Phannias ben Samuel

Phannias ben Samuel (in Hebrew: פנחס בן שמואל Pinhas ben Shmuel) (c. 70 CE) was the last Jewish High Priest, the 83rd since Aaron. He was from the 'tribe' of Eniachin (priestly order Jachin) and did not originate from one of the six families from whom high priests had traditionally been chosen.[1] He was a leader of revolutionary forces and died during the destruction of Herod's Temple in 70 CE.

In order to see how far their power extended, the Zealots

...undertook to dispose of the high priesthood by casting lots for it, whereas, as we have said already, it was to descend by succession in a family. The pretense they made for this strange attempt was an ancient practice, while they said that of old it was determined by lot; but in truth, it was no better than a dissolution of an undeniable law, and a cunning contrivance to seize upon the government, derived from those that presumed to appoint governors as they themselves pleased. Hereupon they sent for one of the pontifical tribes, which is called Eniachin, and cast lots which of it should be the high priest. By fortune the lot so fell as to demonstrate their iniquity after the plainest manner, for it fell upon one whose name was Phannias, the son of Samuel, of the village Aphtha. He was a man not only unworthy of the high priesthood, but that did not well know what the high priesthood was, such a mere rustic was he! Yet did they hail this man, without his own consent, out of the country, as if they were acting a play upon the stage, and adorned him with a counterfeit thee; they also put upon him the sacred garments, and upon every occasion instructed him what he was to do. This horrid piece of wickedness was sport and pastime with them, but occasioned the other priests, who at a distance saw their law made a jest of, to shed tears, and sorely lament the dissolution of such a sacred dignity.[2]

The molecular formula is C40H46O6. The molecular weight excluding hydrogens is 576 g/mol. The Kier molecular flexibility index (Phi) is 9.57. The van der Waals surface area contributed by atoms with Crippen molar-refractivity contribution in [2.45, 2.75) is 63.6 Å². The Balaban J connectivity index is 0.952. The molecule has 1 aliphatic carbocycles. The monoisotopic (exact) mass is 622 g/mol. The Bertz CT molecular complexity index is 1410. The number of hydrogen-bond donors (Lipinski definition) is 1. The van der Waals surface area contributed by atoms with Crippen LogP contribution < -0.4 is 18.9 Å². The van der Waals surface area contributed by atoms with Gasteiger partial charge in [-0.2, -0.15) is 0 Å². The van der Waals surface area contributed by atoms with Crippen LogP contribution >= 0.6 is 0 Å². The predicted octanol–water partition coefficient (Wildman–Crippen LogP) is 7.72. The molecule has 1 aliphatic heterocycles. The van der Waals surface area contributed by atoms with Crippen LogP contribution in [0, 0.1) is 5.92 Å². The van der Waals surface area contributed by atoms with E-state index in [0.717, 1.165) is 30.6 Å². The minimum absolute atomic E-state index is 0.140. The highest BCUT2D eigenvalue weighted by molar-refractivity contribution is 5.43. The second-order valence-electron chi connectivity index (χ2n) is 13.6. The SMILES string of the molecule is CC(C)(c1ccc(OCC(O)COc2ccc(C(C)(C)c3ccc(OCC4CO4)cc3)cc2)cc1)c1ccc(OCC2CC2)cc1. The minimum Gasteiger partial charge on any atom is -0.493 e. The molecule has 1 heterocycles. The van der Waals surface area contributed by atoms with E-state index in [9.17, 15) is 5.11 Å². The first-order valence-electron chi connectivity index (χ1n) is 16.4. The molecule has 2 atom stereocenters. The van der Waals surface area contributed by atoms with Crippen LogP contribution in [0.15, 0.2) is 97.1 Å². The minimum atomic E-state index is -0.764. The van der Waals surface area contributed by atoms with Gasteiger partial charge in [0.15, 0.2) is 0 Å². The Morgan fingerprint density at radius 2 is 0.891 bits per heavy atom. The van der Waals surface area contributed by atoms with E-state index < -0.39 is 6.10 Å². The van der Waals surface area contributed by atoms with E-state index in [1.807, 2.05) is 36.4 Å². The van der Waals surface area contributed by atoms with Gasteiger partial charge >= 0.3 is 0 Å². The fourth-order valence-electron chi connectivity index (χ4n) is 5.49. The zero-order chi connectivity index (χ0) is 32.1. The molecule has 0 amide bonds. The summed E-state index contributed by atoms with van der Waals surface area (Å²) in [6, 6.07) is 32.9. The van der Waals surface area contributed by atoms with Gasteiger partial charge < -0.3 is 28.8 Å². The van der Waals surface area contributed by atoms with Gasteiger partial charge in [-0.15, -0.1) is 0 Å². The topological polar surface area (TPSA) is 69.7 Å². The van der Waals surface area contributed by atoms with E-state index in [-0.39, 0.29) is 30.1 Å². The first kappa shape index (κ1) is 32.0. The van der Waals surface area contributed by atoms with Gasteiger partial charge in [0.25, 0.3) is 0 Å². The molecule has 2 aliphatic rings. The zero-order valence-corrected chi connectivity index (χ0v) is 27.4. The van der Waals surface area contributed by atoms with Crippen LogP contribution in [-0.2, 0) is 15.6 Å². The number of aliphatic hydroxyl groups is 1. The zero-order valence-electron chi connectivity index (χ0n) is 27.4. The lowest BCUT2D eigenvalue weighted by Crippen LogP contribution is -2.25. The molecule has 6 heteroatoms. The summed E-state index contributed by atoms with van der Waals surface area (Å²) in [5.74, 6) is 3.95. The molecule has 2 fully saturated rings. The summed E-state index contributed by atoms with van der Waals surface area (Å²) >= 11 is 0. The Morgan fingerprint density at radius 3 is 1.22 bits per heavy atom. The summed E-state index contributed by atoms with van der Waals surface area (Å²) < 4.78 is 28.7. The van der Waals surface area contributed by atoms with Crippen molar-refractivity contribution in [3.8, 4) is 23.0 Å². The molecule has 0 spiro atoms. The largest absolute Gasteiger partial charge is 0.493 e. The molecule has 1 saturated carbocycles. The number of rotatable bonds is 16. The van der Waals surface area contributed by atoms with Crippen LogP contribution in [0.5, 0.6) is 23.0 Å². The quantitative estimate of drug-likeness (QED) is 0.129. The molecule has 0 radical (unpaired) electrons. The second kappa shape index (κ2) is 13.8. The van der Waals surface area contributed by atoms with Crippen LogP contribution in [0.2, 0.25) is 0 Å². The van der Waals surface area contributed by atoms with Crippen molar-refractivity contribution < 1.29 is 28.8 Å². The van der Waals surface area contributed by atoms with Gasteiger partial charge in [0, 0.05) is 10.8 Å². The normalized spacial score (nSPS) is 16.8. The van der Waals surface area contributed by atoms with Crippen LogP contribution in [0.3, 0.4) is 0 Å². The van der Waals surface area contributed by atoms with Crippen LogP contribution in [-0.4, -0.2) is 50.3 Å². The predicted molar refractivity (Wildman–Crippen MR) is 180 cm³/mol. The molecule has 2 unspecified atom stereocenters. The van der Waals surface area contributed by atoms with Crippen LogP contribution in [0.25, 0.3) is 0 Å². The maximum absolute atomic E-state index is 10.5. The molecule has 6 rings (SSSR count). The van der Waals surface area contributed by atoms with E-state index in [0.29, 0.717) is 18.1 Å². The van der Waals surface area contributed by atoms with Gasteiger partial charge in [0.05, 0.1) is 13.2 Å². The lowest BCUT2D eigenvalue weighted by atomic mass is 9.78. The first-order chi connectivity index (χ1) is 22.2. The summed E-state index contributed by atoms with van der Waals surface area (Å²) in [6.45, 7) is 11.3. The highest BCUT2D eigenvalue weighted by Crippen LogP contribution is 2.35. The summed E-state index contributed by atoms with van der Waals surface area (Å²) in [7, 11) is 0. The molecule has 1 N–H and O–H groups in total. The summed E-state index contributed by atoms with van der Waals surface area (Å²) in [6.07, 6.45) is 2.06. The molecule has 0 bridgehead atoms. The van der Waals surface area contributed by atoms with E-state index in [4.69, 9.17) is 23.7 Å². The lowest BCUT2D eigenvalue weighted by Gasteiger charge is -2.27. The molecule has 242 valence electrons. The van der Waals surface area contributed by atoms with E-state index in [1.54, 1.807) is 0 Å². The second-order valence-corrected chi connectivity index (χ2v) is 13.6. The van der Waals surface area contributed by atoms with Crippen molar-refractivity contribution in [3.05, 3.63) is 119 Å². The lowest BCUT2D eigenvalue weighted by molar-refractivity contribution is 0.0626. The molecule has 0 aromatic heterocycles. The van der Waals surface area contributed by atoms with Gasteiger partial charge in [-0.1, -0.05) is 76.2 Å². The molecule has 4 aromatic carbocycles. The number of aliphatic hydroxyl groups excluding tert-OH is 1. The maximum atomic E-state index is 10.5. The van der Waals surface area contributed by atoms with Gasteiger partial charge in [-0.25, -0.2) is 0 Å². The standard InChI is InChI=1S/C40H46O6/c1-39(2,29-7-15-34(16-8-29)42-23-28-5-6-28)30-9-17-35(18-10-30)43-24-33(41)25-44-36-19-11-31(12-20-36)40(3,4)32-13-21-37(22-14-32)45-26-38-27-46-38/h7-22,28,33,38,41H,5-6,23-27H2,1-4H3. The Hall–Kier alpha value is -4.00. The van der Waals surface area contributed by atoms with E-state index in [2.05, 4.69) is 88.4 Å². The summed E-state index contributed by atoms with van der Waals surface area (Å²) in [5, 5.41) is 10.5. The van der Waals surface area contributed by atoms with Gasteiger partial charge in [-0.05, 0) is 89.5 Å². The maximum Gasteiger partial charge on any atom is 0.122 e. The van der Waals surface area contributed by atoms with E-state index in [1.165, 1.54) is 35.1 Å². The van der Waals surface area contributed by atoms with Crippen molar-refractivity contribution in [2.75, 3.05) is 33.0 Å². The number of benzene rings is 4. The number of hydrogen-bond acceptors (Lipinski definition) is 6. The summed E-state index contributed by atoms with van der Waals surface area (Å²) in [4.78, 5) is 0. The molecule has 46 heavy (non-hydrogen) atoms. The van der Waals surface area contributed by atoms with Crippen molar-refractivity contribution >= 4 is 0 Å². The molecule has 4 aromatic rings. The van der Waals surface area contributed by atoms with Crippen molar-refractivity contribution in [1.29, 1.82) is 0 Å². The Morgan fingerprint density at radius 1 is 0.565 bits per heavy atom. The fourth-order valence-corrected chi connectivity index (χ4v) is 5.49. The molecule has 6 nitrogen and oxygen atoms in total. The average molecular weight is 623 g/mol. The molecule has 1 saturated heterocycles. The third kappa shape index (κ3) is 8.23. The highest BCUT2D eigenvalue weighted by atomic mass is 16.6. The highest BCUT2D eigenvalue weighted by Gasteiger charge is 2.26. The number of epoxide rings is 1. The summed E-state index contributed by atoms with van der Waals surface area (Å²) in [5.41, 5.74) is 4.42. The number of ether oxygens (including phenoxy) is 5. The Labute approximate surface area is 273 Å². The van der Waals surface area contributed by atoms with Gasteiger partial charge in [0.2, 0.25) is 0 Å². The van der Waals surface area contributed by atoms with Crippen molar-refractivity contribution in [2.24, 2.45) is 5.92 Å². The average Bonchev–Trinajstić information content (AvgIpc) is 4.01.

1. Josephus, War, p. 245
  2. Josephus (c. 75). "Book IV §151-158". The Jewish War. Check date values in: |date= (help)
Jewish titles
Preceded by
Mattathias ben Theophilus
High Priest of Israel
c. 6770
Office extinct
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